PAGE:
Children's healthcare is more than just the Children's Health Insurance Program (CHIP). The area of children's health policy is one that is largely misunderstood, said Sara Rosenbaum, JD, the Harold and Jane Hirsh Professor of Health Law and Policy and founding chair of the Department of Health Policy at the Milken Institute School of Public Health, George Washington University.
What is being left out of or not being discussed in any policy debates about children’s healthcare in the US?
The question of sort of how do we think about children’s healthcare, children’s health policy, is one of those issues that has been, I would say, misunderstood for all the years that I have been working on children’s health policy, which is a long time now. We tend to boil it down to CHIP and CHIP, of course, is extremely important and Congress fortunately extended the funding for CHIP back at the very beginning of February now, end of January. And that stabilizes coverage for about 9 million children.
Of course, there are about another 36 million children or so in that part of public insurance that we know as Medicaid and some of the CHIP children are Medicaid children. So, the bigger discussion we are not having is one that takes a step back and looks at the panoramic situation of children and health insurance in the United States today and what you see is that of course we are in a very long, slow, but steady decline in terms of children’s access to their parents plans and this very long shift that began as the decline became apparent towards children in public insurance.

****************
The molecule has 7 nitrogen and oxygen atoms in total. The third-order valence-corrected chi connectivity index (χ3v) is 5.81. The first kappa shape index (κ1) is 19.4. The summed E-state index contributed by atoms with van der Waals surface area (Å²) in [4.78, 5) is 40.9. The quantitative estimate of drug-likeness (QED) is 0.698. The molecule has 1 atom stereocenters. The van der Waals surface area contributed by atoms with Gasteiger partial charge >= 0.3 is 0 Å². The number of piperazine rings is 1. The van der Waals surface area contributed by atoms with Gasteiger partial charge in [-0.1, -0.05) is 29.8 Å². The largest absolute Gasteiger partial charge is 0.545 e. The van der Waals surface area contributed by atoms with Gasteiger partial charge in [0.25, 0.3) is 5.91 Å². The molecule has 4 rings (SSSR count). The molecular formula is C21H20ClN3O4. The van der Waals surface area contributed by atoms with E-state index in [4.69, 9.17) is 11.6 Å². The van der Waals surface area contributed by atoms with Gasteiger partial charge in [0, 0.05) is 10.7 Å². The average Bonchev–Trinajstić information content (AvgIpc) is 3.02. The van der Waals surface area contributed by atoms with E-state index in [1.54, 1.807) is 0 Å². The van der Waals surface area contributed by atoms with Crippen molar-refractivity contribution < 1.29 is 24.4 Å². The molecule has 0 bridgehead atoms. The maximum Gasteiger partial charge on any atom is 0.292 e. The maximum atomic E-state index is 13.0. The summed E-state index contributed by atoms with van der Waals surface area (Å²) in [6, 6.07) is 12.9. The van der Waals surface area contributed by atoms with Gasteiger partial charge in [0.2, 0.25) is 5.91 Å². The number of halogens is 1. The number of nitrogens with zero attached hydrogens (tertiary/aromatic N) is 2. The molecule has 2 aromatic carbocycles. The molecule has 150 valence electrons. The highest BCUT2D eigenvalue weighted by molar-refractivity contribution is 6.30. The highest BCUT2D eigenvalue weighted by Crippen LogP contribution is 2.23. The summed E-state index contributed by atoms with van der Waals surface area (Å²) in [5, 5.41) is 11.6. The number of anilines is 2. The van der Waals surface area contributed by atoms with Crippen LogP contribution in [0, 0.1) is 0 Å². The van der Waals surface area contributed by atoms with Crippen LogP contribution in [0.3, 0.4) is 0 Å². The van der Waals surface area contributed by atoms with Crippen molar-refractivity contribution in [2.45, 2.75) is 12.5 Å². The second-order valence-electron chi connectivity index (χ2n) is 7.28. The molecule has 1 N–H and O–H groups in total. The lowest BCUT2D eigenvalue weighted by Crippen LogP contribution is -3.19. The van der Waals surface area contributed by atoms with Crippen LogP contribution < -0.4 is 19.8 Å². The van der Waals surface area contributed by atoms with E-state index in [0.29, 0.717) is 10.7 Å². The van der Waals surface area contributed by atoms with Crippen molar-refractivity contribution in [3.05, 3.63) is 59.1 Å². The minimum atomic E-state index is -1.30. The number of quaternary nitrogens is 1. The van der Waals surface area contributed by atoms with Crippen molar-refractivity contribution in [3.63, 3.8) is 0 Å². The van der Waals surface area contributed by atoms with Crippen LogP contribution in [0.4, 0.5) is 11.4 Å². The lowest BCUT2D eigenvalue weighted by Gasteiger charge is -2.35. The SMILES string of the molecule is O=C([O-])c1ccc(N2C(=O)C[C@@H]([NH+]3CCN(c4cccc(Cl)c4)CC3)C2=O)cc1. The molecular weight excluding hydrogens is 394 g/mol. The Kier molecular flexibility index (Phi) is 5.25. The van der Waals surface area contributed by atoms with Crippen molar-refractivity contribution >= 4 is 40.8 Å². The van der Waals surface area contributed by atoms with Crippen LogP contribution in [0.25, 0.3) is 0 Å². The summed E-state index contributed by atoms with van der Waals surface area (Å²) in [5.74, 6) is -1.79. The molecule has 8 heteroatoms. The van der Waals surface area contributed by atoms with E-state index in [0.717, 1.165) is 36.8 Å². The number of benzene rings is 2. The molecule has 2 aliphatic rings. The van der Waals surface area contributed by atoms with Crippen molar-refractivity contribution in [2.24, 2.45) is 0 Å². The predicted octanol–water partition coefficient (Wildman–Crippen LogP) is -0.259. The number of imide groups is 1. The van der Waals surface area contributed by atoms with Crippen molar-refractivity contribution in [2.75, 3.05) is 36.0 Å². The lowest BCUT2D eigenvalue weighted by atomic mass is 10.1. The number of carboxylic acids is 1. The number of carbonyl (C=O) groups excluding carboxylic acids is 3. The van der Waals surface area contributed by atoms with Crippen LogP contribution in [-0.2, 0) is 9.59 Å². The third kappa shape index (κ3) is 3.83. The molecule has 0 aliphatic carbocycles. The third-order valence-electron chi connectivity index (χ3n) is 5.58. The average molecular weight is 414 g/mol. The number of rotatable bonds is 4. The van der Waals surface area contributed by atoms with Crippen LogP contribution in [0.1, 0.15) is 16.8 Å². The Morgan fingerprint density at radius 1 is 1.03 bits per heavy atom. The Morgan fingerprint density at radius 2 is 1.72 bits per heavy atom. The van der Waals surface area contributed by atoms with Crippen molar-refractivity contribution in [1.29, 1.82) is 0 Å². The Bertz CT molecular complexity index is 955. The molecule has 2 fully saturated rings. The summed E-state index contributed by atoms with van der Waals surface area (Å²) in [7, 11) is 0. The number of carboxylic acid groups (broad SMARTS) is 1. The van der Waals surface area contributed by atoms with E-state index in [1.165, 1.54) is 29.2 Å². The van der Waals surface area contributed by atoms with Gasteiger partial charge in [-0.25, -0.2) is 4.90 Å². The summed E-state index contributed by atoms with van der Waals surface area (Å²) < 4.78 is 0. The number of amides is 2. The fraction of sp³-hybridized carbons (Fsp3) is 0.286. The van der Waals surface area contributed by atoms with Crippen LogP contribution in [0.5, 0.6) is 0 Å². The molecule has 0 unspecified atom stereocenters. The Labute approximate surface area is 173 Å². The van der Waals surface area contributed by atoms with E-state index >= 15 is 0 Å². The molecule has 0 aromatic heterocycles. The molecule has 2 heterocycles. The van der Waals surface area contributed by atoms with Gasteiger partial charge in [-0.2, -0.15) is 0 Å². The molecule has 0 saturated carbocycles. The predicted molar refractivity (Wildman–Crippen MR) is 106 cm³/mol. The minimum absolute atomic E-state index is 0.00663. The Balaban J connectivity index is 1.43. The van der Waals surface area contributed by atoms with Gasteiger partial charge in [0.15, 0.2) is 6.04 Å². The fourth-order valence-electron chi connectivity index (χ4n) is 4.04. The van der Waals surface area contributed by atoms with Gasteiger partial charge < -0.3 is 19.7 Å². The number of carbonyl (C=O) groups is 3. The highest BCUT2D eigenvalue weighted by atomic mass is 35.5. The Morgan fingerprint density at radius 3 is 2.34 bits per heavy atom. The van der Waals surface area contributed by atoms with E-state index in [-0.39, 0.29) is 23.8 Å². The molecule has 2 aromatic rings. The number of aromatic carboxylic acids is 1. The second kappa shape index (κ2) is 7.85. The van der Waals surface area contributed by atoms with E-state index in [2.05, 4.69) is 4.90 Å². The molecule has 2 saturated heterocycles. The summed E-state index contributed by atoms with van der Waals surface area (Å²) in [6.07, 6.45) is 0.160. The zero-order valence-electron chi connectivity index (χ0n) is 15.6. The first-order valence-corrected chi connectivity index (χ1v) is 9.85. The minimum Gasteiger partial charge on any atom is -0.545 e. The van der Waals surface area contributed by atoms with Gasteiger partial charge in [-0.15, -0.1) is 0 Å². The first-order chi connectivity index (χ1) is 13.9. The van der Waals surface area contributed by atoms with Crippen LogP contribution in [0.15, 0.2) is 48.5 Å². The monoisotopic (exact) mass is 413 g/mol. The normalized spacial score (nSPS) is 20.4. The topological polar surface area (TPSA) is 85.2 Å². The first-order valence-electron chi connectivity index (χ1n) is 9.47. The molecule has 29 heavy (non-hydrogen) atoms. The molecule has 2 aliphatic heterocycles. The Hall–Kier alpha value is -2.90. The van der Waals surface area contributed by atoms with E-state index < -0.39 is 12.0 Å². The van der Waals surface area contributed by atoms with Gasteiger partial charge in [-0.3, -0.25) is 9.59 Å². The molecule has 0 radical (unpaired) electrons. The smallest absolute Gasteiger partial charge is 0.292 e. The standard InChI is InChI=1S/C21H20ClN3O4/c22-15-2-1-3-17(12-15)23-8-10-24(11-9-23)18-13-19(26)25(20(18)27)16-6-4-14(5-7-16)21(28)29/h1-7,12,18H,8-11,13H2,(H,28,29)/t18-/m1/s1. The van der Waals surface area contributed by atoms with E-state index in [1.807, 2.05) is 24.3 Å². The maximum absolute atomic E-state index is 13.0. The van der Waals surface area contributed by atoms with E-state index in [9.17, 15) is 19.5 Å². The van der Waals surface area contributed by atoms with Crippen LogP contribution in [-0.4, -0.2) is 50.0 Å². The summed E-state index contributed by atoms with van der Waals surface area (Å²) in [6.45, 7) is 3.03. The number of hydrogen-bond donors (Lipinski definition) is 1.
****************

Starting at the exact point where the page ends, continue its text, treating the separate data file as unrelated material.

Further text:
So, the discussion needs to be more than just are we going to fund CHIP, the little slice of public financing, but what can we do to make public insurance for children stronger? How do we make sure children remain stably covered? How do we make sure they get the scope of coverage they need and how do we use financing to generate a movement toward healthcare systems that can interact particularly well with schools, child welfare, and other services that children use?
What lessons do you think we learned form the recent battle over reauthorizing funding for CHIP?
Well, I would say lesson #1 is the next time somebody tries to sell you a Medicaid block grant, think twice. All of the block grant legislation, just like CHIP, tend to be time-regulated blocks that have to be extended and in the CHIP battle which after all was a teeny, tiny program in terms of the overall funding think about what would happen to states if suddenly the ending of a $3 trillion program was reached. What would you do at that point? I would say that the big takeaway lesson is that when the federal government tries to restate its partnership in indogen health care as we will give you some money and get out of your way, don’t believe it.